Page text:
Public Papers - 1990 - July
Remarks at the Francis Earl Warren Air Force Base in Cheyenne, Wyoming
Let me just say that I did want to stop by here at Warren, and it's wonderful to be with you all. I understand that you've had your share of visitors lately, so I promise not to overstay. [Laughter] Not only the Soviets, but the Inspector General just were here.
But you and other missileers throughout the SAC [Strategic Air Command] are working hard every single day to maintain a strong deterrent. Your ears should be burning when you hear the colonel telling us about the quality of the men and women serving here, a view also expressed by those Senators and our Congressmen from Wyoming who take pride not only in having you as professionals but in the work that this command does to help others in the community. So, I salute you not only for your professionalism but for the way you're doing something here to help others. You work hard every day, maintaining this strong deterrent. Along with the strategic bomber crews and the submarine crews, your commitment to vigilance has helped create the conditions for the changes we are witnessing today. There can be no doubt about that whatsoever.
As we strive for strength and stability, we must maintain an effective deterrent especially in the face of continuing across-the-board modernization of the Soviet strategic forces. Now, this won't be easy in the fiscal environment that we face now. We all recognize that we must get the deficit under control, and the defense will contribute its share. But I don't want defense to contribute more than its share, and I'm asking Congress to hold the line at the already painful reduction in the defense budget set down by the Senate Armed Services Committee earlier this week. There were some positive things for the committee, especially their support of strategic modernization -- as well as some actions, on the other hand, that cause me problems.
One point I want to emphasize today is that the deeper and more painful the cuts in the defense budget, the greater is my need for flexibility from the Congress in order to manage these funds. We must have an orderly build-down, not some kind of a fire sale. I especially need that flexibility so that the bedrock of the military, its highly trained, highly motivated, and exceptionally dedicated men and women -- people such as you -- will be protected. I cannot support reductions in the defense budget that would unfairly penalize those of you who have given so much to our country.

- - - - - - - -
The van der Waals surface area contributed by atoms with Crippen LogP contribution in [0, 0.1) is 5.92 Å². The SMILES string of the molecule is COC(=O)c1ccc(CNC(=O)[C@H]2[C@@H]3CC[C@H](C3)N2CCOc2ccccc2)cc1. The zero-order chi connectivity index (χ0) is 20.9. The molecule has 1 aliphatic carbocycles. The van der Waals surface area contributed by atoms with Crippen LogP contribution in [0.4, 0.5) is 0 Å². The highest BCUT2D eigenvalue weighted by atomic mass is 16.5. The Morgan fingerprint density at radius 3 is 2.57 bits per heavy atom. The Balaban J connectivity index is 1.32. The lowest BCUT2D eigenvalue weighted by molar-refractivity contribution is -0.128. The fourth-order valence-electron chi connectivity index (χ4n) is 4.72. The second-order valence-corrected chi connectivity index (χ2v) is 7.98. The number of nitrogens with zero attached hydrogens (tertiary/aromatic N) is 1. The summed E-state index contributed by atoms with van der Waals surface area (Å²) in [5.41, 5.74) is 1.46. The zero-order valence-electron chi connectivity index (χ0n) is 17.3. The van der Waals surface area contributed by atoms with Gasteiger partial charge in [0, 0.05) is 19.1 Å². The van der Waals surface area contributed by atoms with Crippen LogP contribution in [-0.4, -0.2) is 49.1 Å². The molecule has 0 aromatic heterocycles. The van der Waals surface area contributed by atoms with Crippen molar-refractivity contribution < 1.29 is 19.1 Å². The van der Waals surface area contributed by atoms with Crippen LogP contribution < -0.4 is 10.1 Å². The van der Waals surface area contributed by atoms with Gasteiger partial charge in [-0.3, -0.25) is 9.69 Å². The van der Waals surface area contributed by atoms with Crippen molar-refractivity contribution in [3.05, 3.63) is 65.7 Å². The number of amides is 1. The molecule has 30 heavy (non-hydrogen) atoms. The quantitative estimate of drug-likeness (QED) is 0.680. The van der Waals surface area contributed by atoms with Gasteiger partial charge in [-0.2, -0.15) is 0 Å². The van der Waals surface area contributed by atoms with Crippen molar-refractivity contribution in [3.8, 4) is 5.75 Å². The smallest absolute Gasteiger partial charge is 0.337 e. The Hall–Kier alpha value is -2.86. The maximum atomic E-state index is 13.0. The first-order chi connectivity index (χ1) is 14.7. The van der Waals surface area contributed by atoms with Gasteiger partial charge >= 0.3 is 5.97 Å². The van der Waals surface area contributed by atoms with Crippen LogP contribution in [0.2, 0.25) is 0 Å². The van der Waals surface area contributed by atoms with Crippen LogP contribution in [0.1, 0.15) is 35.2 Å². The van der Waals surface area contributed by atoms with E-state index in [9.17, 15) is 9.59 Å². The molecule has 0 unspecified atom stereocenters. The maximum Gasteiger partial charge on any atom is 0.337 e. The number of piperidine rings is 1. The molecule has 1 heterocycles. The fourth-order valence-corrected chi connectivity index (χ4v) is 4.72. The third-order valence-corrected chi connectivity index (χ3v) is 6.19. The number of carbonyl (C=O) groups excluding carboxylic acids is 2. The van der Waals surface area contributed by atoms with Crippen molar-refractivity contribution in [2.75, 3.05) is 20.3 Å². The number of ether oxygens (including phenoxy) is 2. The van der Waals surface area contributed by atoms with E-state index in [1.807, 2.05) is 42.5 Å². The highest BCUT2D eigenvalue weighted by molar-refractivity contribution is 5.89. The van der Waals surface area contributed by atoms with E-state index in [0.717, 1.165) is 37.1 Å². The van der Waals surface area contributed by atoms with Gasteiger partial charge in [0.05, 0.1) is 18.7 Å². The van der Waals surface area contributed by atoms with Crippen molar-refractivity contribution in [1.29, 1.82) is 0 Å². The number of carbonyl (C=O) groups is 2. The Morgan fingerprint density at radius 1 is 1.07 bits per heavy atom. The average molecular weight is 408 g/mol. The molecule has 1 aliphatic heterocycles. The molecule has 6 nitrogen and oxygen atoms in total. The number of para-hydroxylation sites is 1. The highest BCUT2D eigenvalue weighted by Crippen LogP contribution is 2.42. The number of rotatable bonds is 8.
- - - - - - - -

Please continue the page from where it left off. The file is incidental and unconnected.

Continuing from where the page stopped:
When senior Soviet officers visited the United States military bases several years ago, the thing that impressed them the most was the talent, confidence, commitment, and responsibility of junior officers and enlisted men and women. The Soviets know what deters, and so does this President. And I just wanted to come by, thank you, encourage you to keep up the great work.
Actually, I'm personally well-acquainted with the quality people that serve here at F.E. Warren. John Gordon -- you may remember Colonel John Gordon, your commander through May of last year -- he's now back in Washington, advising us on a host of questions on our strategic forces, on our arms control. So, you've got a voice in the White House. And, John, thank you. Pleased to see you, and great to visit with all your fellow wingmates and fellow missileers.
Thank you very much for what you're doing. I hate to hit and run like this, but I did want to come by and pay my respects, learn something, and thank you for your dedication and commitment to the greatest country on the face of the Earth. Thank you very much.
Note: The President spoke at 1:25 p.m. in the Peacekeeper missile training silo area. In his opening remarks, he referred to Col. Richard Farkas, wing commander. Following his remarks, the President went fishing at Middle Crow Creek and then returned to Washington, DC.